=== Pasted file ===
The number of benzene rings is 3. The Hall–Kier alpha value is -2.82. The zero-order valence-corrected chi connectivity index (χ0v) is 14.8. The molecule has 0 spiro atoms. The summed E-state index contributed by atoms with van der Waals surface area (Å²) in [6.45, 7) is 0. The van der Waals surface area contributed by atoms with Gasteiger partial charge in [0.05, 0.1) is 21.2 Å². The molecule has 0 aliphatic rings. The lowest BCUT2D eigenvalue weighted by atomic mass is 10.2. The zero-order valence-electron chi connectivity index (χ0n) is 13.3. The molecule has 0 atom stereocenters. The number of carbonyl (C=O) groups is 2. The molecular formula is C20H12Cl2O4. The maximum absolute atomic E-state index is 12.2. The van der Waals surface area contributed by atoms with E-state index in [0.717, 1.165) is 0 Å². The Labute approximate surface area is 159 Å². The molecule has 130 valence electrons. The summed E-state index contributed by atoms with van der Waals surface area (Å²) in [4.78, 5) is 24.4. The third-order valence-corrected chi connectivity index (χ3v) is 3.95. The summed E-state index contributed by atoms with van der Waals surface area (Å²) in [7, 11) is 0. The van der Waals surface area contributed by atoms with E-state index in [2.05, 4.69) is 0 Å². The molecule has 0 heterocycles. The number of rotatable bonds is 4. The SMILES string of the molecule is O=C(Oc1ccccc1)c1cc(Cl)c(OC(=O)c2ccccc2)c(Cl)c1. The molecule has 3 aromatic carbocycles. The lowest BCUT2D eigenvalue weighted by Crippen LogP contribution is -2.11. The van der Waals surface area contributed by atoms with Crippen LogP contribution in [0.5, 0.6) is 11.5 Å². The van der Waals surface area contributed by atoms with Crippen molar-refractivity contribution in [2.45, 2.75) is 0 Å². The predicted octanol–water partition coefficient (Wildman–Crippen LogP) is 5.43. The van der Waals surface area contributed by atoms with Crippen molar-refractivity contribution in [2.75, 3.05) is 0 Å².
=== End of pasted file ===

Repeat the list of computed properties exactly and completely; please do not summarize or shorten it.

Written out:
The number of benzene rings is 3. The Hall–Kier alpha value is -2.82. The zero-order valence-corrected chi connectivity index (χ0v) is 14.8. The molecule has 0 spiro atoms. The summed E-state index contributed by atoms with van der Waals surface area (Å²) in [6.45, 7) is 0. The van der Waals surface area contributed by atoms with Gasteiger partial charge in [0.05, 0.1) is 21.2 Å². The molecule has 0 aliphatic rings. The lowest BCUT2D eigenvalue weighted by atomic mass is 10.2. The zero-order valence-electron chi connectivity index (χ0n) is 13.3. The molecule has 0 atom stereocenters. The number of carbonyl (C=O) groups is 2. The molecular formula is C20H12Cl2O4. The maximum absolute atomic E-state index is 12.2. The van der Waals surface area contributed by atoms with E-state index in [0.717, 1.165) is 0 Å². The Labute approximate surface area is 159 Å². The molecule has 130 valence electrons. The summed E-state index contributed by atoms with van der Waals surface area (Å²) in [4.78, 5) is 24.4. The third-order valence-corrected chi connectivity index (χ3v) is 3.95. The summed E-state index contributed by atoms with van der Waals surface area (Å²) in [7, 11) is 0. The van der Waals surface area contributed by atoms with E-state index in [2.05, 4.69) is 0 Å². The molecule has 0 heterocycles. The number of rotatable bonds is 4. The SMILES string of the molecule is O=C(Oc1ccccc1)c1cc(Cl)c(OC(=O)c2ccccc2)c(Cl)c1. The molecule has 3 aromatic carbocycles. The lowest BCUT2D eigenvalue weighted by Crippen LogP contribution is -2.11. The van der Waals surface area contributed by atoms with Crippen LogP contribution in [0.5, 0.6) is 11.5 Å². The van der Waals surface area contributed by atoms with Crippen molar-refractivity contribution in [2.45, 2.75) is 0 Å². The predicted octanol–water partition coefficient (Wildman–Crippen LogP) is 5.43. The van der Waals surface area contributed by atoms with Crippen molar-refractivity contribution in [2.75, 3.05) is 0 Å².